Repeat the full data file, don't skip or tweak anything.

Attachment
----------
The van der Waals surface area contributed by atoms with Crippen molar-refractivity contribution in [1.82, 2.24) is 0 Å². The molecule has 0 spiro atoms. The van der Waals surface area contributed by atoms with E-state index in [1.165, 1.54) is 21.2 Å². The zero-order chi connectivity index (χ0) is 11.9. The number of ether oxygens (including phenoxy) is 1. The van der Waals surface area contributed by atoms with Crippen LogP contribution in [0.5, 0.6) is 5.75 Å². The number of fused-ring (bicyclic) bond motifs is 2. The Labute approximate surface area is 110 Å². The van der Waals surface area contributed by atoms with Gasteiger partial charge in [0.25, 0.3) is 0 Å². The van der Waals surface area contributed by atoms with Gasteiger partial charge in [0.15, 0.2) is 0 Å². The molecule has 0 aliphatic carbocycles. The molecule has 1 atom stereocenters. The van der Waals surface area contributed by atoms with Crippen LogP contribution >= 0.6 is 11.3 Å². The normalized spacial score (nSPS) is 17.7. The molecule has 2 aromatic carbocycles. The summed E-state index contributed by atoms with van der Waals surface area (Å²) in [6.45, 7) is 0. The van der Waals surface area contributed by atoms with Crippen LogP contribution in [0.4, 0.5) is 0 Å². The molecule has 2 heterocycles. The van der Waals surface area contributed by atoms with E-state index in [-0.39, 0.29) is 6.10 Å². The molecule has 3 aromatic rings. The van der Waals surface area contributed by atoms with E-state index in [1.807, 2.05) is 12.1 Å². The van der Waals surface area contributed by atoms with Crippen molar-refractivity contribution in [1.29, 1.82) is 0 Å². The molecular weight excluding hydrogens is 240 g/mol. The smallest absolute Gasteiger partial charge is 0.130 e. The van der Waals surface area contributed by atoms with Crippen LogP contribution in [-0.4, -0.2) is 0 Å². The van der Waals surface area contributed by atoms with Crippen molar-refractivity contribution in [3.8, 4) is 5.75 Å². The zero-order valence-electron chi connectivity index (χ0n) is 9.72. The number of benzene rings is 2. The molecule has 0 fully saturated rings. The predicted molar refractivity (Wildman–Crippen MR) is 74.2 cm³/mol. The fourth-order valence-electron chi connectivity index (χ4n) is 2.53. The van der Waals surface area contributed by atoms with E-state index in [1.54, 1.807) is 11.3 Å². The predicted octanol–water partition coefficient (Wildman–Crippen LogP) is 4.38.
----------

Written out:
The van der Waals surface area contributed by atoms with Crippen molar-refractivity contribution in [1.82, 2.24) is 0 Å². The molecule has 0 spiro atoms. The van der Waals surface area contributed by atoms with E-state index in [1.165, 1.54) is 21.2 Å². The zero-order chi connectivity index (χ0) is 11.9. The number of ether oxygens (including phenoxy) is 1. The van der Waals surface area contributed by atoms with Crippen LogP contribution in [0.5, 0.6) is 5.75 Å². The number of fused-ring (bicyclic) bond motifs is 2. The Labute approximate surface area is 110 Å². The van der Waals surface area contributed by atoms with Gasteiger partial charge in [0.25, 0.3) is 0 Å². The van der Waals surface area contributed by atoms with Gasteiger partial charge in [0.15, 0.2) is 0 Å². The molecule has 0 aliphatic carbocycles. The molecule has 1 atom stereocenters. The van der Waals surface area contributed by atoms with Crippen LogP contribution >= 0.6 is 11.3 Å². The normalized spacial score (nSPS) is 17.7. The molecule has 2 aromatic carbocycles. The summed E-state index contributed by atoms with van der Waals surface area (Å²) in [6.45, 7) is 0. The van der Waals surface area contributed by atoms with Crippen LogP contribution in [0.4, 0.5) is 0 Å². The molecule has 2 heterocycles. The van der Waals surface area contributed by atoms with E-state index in [-0.39, 0.29) is 6.10 Å². The molecule has 3 aromatic rings. The van der Waals surface area contributed by atoms with E-state index in [1.807, 2.05) is 12.1 Å². The van der Waals surface area contributed by atoms with Crippen molar-refractivity contribution in [1.29, 1.82) is 0 Å². The molecular weight excluding hydrogens is 240 g/mol. The smallest absolute Gasteiger partial charge is 0.130 e. The van der Waals surface area contributed by atoms with Crippen LogP contribution in [-0.4, -0.2) is 0 Å². The van der Waals surface area contributed by atoms with Crippen molar-refractivity contribution in [3.8, 4) is 5.75 Å². The zero-order valence-electron chi connectivity index (χ0n) is 9.72. The number of benzene rings is 2. The molecule has 0 fully saturated rings. The predicted molar refractivity (Wildman–Crippen MR) is 74.2 cm³/mol. The fourth-order valence-electron chi connectivity index (χ4n) is 2.53. The van der Waals surface area contributed by atoms with E-state index in [1.54, 1.807) is 11.3 Å². The predicted octanol–water partition coefficient (Wildman–Crippen LogP) is 4.38.